Sanger Institute - The nonsense in our genes

Uploaded by sangerinstitute on 17.11.2009

A SNP is a single letter change in our genetic code. So, our genome is made up of four letters, which are called A, T, C and G
And when you have a SNP there's a change in one letter to another
So, for example, you could have a mutation where an A would turn into a G
So that some individuals would have a G and others would have the A. So, you get variation at that site in the genome
So, a nonsense-SNP is when the mutation causes a disruption in the protein
So it causes a premature stop to the reading of the protein
So that some individuals will have the normal, active version of the gene
While others might have the inactive, truncated, or even lost version of the gene
We tend to think that adaptation will be acheived by genes that are somehow better
So that genes that have been disrupted of even lost - we tend to think that must be a bad and harmful thing for you
However, there are known examples from the literature that we've seen
Where losing a gene has actually been beneficial for the individual carrying it
So we decided to do an overall scan of these kind of things and we looked at nonsense-SNPs as a type of gene loss
And so we scanned all the available nonsense-SNPs in the genome in a set of 12,000 individuals
From populations around the world
For 99 of these genes, both copies could be lost in these individuals
That actually seem to be living a normal healthy existence
So when you think about the fact that the genome contains roughly 20,000 genes
This means that roughly one in 200 is possibly just dispensible from the genome
It doesn't really matter for us to lose those genes
We actually saw that Craig Venter has three times more inactivating variants than the average human in our samples
And you might take this to mean that there's a whole lot of nonsense going on in Craig, but that's not necessarily the case
But the fact of the matter is that his genome, in his case his whole genome was sequenced
Which would give you a much more in depth view of the variants in his genome
Whereas ours are only based from the databases, which are kind of sketchy and distributed across the genome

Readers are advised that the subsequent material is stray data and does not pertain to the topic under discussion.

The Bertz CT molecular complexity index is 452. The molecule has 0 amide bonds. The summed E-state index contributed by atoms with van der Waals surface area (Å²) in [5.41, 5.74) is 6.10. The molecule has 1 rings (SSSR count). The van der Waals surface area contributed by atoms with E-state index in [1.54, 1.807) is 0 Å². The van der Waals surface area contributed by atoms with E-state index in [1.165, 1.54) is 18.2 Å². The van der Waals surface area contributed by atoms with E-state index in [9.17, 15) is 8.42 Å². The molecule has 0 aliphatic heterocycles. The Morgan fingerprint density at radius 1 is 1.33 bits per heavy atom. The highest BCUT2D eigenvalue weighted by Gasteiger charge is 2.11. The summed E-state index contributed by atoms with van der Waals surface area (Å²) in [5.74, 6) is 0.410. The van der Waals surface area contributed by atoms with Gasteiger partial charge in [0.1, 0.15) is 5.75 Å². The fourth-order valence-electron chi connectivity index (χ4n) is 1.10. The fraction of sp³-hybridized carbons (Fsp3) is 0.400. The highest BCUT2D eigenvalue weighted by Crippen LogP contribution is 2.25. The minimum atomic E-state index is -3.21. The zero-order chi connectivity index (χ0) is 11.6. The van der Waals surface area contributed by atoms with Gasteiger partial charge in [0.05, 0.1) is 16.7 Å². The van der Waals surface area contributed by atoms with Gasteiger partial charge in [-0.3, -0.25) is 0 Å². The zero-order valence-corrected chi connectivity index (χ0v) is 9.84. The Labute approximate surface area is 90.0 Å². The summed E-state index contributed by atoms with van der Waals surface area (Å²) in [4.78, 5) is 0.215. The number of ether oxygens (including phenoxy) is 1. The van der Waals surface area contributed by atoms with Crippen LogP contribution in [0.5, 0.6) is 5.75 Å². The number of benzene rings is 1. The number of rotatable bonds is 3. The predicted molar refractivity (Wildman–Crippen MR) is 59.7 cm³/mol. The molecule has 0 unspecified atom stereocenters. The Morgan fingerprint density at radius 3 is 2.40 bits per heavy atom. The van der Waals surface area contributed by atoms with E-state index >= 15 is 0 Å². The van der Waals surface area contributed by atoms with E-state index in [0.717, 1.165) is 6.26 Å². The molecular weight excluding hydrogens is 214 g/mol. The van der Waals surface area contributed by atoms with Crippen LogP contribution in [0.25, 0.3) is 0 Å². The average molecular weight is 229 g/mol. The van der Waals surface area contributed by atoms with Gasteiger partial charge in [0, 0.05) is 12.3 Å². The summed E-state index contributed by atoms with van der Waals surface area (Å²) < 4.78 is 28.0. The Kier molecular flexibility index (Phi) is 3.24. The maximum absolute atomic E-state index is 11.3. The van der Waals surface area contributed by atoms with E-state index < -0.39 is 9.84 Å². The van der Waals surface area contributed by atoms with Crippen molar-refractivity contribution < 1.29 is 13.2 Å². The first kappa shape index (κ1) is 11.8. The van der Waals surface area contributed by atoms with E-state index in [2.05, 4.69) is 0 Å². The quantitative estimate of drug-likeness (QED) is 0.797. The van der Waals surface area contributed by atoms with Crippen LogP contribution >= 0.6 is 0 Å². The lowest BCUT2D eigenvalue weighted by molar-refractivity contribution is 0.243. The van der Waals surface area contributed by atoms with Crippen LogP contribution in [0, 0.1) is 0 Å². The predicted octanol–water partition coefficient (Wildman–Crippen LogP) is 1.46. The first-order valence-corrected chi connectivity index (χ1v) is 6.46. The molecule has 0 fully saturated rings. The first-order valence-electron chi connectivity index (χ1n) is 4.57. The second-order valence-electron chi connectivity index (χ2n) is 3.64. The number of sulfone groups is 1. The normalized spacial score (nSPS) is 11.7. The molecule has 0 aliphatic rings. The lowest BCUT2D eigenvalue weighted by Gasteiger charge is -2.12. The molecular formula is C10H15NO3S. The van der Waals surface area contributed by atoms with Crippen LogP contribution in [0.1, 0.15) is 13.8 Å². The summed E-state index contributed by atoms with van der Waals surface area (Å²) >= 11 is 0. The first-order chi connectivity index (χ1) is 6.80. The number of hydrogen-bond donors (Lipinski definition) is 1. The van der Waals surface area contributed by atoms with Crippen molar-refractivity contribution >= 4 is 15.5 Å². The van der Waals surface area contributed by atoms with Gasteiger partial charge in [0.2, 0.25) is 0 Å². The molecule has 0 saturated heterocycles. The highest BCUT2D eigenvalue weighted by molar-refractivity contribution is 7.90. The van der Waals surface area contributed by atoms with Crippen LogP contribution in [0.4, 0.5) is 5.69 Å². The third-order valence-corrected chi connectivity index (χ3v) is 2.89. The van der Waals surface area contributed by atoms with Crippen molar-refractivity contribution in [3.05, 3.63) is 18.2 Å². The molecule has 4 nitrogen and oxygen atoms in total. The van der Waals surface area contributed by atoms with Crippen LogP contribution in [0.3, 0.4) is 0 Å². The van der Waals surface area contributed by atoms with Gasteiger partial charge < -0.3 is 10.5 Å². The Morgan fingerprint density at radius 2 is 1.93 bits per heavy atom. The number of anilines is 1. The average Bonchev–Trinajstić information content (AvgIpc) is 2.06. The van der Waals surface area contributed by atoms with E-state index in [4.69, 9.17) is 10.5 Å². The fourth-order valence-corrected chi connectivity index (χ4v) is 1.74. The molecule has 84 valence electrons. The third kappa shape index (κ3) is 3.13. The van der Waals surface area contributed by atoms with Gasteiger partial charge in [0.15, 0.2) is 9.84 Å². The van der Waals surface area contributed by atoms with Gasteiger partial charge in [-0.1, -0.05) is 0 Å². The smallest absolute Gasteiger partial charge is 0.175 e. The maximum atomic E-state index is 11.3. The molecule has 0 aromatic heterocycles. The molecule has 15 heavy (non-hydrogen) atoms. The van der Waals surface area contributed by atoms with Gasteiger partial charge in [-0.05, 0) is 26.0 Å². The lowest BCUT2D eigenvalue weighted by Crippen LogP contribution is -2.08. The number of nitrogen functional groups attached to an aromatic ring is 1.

So, actually we expect that, for our nonsense-SNPs, all of the estimates that we do are lower bound estimates
So, no it's not surprising that he had a higher number
So actually, in general, the nonsense-SNPs that are known in the databases
And the ones we use in the study are only just the tip of the iceberg
And this will be changed a lot when new sequencing studies become available
When they're getting better and more importantly maybe cheaper
This will lead us to discover much more variants and especially rare variants
So we'll definitely find a whole lot more, a higher number of nonsense-SNPs in the human genome, actually
When we get these sequencing studies through
So in medical genetics, people are looking for disease causing mutations
And when they come across a mutation like these nonsense-SNPs, which actually disrupt
Or even - you know - completely inactivate the gene
They might really tend to hang on to the idea that this must be a harmful disease mutation
However, in this genome-wide survey of ours, we've shown that actually some of them can be lost in healthy individuals
Without any obvious consequences
So in those type of studies - in these kind of new personalised medicine and medical sequencing
It might be worth at least excluding these ones that don't seem to be having any effect on the individual's health
We find that there are certain types of genes that seem to be lost from our genome
And in fact we found quite a high number of ones that are involved in our sense of smell
So it's possible to, kind of, consider the fact that in early times humans didn't like smelly partners
So that, when humans started living in bigger groups, it was advantageous and perhaps the only way to find true love
That you couldn't really smell - you know - your partner. But that's of course a very wild speculation